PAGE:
Cooperative Extension, Sutter-Yuba Counties
University of California
Cooperative Extension, Sutter-Yuba Counties

Posts Tagged: FDA

What's that in your cornmeal?

You're thinking about making Grandma's Southern Cornbread.

You head for your pantry. You remember that six months ago you purchased a bag of cornmeal from a local supermarket and that you immediately emptied the contents into a glass jar with a tight-fitting lid.

You open the airtight jar and notice something strange. It's moving. Moving? Moving? Yes! It's crawling with a transparent carpet of dozens of nearly microscopic critters.

What? First, what are they? If you're like me, you grab your camera--in this case, a Canon EOS 7D with an MPE-65mm lens that can magnify an insect five times its life size--and click the shutter. 

You post the photo on BugGuide.Net and request an identification.

The entomologists all agree: They're booklice, Liposcelis bostrychophila.

  • Class Insecta (Insects)
  • Order Psocodea (Barklice, Booklice, and Parasitic Lice)
  • Suborder Troctomorpha
  • Family Liposcelididae (Booklice)
  • Genus Liposcelis
  • Species bostrychophila (Booklouse)

These Liposcelis bostrychophila, or "psocids" (pronounced "so kids"), are common pests in stored grains. They're usually unseen because they're about a millimeter long--about the size of a speck of dust--and are transparent to light brown in color. They're also wingless, but can they ever crawl!

Fact is, their name, "lice," is misleading. These tiny insects are not lice; they are not parasitic. And they're everywhere. They feed on flour, cereals, grits, molds, fungi, papers, books, pollen, dead insects and the like. In fact, you've probably unknowingly eaten them--or parts of them--in your pancakes, your oatmeal or maybe even your chocolate birthday cake.

Entomologist Jeff Smith, who curates the butterfly-moth collection at the Bohart Museum of Entomology at UC Davis, took one look at the photo and commented:  "They're pretty thick in there!"

"Booklice can be scavengers and often feed on the bits of mold or fungi that grow on damp materials," Smith explained. "Very old, neglected food stuffs are also subject to them, and the key to prevention is to use food materials reasonably quickly and not store them for years, store them in a nice dry location and in airtight containers."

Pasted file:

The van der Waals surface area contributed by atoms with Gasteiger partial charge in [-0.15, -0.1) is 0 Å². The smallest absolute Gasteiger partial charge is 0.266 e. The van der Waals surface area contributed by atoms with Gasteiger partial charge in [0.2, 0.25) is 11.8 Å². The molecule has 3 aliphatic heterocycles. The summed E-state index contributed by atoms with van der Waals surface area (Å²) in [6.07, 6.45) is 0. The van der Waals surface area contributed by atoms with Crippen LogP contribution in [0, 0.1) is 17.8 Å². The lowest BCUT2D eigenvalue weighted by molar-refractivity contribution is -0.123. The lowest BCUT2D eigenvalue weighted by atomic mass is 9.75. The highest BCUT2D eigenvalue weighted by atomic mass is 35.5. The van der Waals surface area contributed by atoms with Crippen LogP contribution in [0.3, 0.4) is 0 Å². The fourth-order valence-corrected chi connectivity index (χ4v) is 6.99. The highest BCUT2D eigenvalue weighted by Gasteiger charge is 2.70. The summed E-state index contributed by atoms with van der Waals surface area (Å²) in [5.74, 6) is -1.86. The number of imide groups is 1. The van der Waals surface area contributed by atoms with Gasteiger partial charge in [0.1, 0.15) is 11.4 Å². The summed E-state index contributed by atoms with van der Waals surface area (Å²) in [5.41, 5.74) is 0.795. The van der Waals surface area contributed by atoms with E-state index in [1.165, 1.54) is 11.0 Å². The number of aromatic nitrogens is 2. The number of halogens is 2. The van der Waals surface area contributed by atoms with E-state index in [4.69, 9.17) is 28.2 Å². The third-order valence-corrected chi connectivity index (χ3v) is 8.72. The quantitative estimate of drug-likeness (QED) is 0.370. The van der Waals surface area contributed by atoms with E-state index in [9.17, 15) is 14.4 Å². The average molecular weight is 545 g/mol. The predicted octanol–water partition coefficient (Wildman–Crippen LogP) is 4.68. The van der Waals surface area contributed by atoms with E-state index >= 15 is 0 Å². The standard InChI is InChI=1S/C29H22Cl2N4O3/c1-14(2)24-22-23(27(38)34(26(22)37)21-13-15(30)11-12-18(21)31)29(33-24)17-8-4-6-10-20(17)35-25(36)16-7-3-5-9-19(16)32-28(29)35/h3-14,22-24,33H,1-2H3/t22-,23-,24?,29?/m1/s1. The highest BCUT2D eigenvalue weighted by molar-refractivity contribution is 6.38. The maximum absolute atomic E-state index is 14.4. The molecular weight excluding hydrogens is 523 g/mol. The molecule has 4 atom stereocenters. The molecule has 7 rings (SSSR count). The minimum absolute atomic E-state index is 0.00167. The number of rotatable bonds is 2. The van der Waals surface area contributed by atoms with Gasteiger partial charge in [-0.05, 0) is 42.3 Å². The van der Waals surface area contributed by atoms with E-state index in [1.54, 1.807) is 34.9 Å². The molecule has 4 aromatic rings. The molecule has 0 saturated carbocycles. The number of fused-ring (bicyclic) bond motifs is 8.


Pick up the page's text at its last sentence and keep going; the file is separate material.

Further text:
"They very well could have been in the food already when you bought it, but they're so common that you probably have some roaming around in the house all the time, just looking for something good to eat. They'll feed on dead bugs in window sills, stale pet foods, etc."

If you're worried about what's in your cornmeal, flour, oats, biscuit mix, cake mix and other stored foods, you can pop the contents in your oven at about 120° for a half hour, and then transfer them to an airtight container, Smith says.  "Your food should be okay--albeit perhaps containing a few dead booklice. We had them in an old bag (paper) of rice one time, and in several packages of cornmeal mix that were forgotten in the back of our cupboard."

A UC Davis colleague said he's seen them crawling in his flour, but his wife made pancakes from them anyway. No issues. No problem. "Just protein!" he chortled.

And from another colleague: "I once had an entire case of instant grits. The grits were completely factory-sealed in unopened plastic bags. I opened the bags and the grits were poured into hot water, but they would not sink and mix with the water.  Instead the grit floated on the top of the water. I opened a second bag and looked at the grits under my stereo microscope. Each and every grain of grit had two or three little six-legged creatures standing on each grit. These creatures were 100 percent transparent, the only color was in their bodies which was the same color as the grits they were eating. I opened every 100 percent factory-sealed bag, and every bag was contaminated in this matter."

"There is nothing new about insect contamination of grain products," she added. "Another personal experience was a biscuit mix. For no particular reason, I sifted the biscuit mix while making the batch of biscuits. After sifting several cups of biscuit mix, in the sifter screen there were 4 worm-like creatures about the diameter of a standard pencil and about an inch long. These worms were 100 percent transparent, each filled with the white biscuit mix. "Consider we all eat insects, spiders, and urine and feces of all sorts of animals."

We live in world where we all eat bugs, whether we know it or not. Sometimes we may not want to know!

Statistics indicate that the average American unknowingly eats one to two pounds of insects a year.  But the U.S. Food and Drug Administration "has very specific tolerances for the amount of residue in food stuffs," said Lynn Kimsey, director of the Bohart Museum of Entomology and professor of entomology at UC Davis.

Want to know what the action level is? Check out this FDA document.

And the next time, you're yearning to make Grandma's Southern Cornbread, you might want to check for bugs first. Or maybe not. You might not want to know!

 

This image, taken with a Canon MPE-65mm lens, shows booklice, nearly microcopic insects, in cornmeal. The insects are about 1 millimeter long, or about the size of a speck of dust. (Photo by Kathy Keatley Garvey)
This image, taken with a Canon MPE-65mm lens, shows booklice, nearly microcopic insects, in cornmeal. The insects are about 1 millimeter long, or about the size of a speck of dust. (Photo by Kathy Keatley Garvey)

This image, taken with a Canon MPE-65mm lens, shows booklice, nearly microcopic insects, in cornmeal. The insects are about 1 millimeter long, or about the size of a speck of dust. (Photo by Kathy Keatley Garvey)